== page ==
A: Not 100% securely over the internet, but there are a few options
So you have to work with a web service over SSL? In order to get this to work you are going to need a certificate to import into your local key store using the keytool command.
The problem is that communication over the internet can be very easily intercepted so ideally you would receive the certificate in person from the provider preferably with the providers parents and partner there to verify the authenticity of the certificate.
Having said that if you are not entirely paranoid you can normally rely on a certificate that is signed by a root authority. Your web browser will do a reasonable job of checking this and just accepting the certificate that the server gives out is likely to be secure enough for most low key operations. You would probably want to be more paranoid if you are exchanging millions of pounds.
The question comes as to how do I get hold of this in a handy format that I can then pass into the keytool? Well the first and easiest way is to ask your web browser although sadly this trick only works for IE7. So connect to the endpoint you are going to work with or just request the WSDL over SSL. Then click on the padlock icon in the url status bar and view the certificate. Then travel to the "Details" page and voila there is a "Copy To File..." button which invokes a wizard to generate a .CER file that keytool with understand.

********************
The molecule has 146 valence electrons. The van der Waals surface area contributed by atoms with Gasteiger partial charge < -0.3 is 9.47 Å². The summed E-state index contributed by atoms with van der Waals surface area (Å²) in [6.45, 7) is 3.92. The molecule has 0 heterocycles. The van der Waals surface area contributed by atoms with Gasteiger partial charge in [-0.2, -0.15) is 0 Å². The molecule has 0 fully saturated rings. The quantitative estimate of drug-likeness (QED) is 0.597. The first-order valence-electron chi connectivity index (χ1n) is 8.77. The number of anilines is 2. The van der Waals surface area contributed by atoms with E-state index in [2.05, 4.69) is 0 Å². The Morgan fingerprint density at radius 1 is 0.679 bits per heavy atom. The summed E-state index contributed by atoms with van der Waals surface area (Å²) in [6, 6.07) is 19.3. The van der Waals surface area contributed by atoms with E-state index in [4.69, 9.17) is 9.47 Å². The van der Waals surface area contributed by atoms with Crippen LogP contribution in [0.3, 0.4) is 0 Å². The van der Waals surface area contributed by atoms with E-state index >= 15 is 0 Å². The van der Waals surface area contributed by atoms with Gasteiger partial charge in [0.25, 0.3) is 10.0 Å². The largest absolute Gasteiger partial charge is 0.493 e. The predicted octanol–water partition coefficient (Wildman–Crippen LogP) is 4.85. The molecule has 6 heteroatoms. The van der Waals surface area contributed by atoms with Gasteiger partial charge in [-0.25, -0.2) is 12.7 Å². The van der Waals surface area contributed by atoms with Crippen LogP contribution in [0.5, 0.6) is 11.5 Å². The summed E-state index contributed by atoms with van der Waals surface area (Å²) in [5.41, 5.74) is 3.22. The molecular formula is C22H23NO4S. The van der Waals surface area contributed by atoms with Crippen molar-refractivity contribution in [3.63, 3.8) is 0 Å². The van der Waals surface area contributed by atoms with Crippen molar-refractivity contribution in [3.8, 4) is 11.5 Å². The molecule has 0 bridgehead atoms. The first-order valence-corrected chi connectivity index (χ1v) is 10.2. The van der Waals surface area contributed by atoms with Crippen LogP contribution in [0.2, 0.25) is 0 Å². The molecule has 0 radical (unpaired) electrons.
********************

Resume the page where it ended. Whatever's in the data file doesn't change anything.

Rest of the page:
So how do you do the same trick from Java? Well it is easy enough to get a list of server side certificates using java and write the first one directly into the key store:
public static void main(String args)
assert args.length == 3 : "Should have three parameters keystore, password, site";
File keystoreFile = new File(args);
char password = args.toCharArray();
URL url = new URL(args);
// Load the keystore
KeyStore keyStore = KeyStore.getInstance(KeyStore.getDefaultType());
new BufferedInputStream(new FileInputStream(keystoreFile)),
// Create a connection
HttpsURLConnection con = (HttpsURLConnection) url.openConnection();
Certificate certs = con.getServerCertificates();
// Get the first certificate
Certificate firstCert = certs;
// Store the keystore
new FileOutputStream(keystoreFile)), password);
Again this is a way of getting a certificate is not 100% secure; but might well do for a bit of development. Also it is probably the only choice when dealing with entities such as google or amazon.
For more fun and games with HTTPS check out Tug's Blog on the topic of configuring HTTPS in oc4j and on the client side.